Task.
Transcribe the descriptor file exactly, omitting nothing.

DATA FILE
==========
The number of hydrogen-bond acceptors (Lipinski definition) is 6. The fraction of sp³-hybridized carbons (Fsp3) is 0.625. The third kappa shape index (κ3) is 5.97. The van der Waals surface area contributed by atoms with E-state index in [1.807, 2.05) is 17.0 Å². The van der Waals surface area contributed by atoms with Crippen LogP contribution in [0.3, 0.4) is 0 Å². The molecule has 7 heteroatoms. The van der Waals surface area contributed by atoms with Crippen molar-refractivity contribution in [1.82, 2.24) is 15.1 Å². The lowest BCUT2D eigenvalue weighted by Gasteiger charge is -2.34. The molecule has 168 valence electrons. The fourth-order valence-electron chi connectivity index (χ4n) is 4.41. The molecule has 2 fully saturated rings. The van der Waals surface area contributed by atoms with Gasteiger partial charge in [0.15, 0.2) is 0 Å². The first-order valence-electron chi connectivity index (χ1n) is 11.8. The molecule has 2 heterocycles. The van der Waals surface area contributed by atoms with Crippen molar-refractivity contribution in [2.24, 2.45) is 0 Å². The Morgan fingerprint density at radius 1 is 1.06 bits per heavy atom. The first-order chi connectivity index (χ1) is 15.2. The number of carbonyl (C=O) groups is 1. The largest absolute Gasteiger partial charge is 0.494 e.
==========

The number of hydrogen-bond acceptors (Lipinski definition) is 6. The fraction of sp³-hybridized carbons (Fsp3) is 0.625. The third kappa shape index (κ3) is 5.97. The van der Waals surface area contributed by atoms with E-state index in [1.807, 2.05) is 17.0 Å². The van der Waals surface area contributed by atoms with Crippen LogP contribution in [0.3, 0.4) is 0 Å². The molecule has 7 heteroatoms. The van der Waals surface area contributed by atoms with Crippen molar-refractivity contribution in [1.82, 2.24) is 15.1 Å². The lowest BCUT2D eigenvalue weighted by Gasteiger charge is -2.34. The molecule has 168 valence electrons. The fourth-order valence-electron chi connectivity index (χ4n) is 4.41. The molecule has 2 fully saturated rings. The van der Waals surface area contributed by atoms with Gasteiger partial charge in [0.15, 0.2) is 0 Å². The first-order valence-electron chi connectivity index (χ1n) is 11.8. The molecule has 2 heterocycles. The van der Waals surface area contributed by atoms with Crippen molar-refractivity contribution in [2.24, 2.45) is 0 Å². The Morgan fingerprint density at radius 1 is 1.06 bits per heavy atom. The first-order chi connectivity index (χ1) is 15.2. The number of carbonyl (C=O) groups is 1. The largest absolute Gasteiger partial charge is 0.494 e.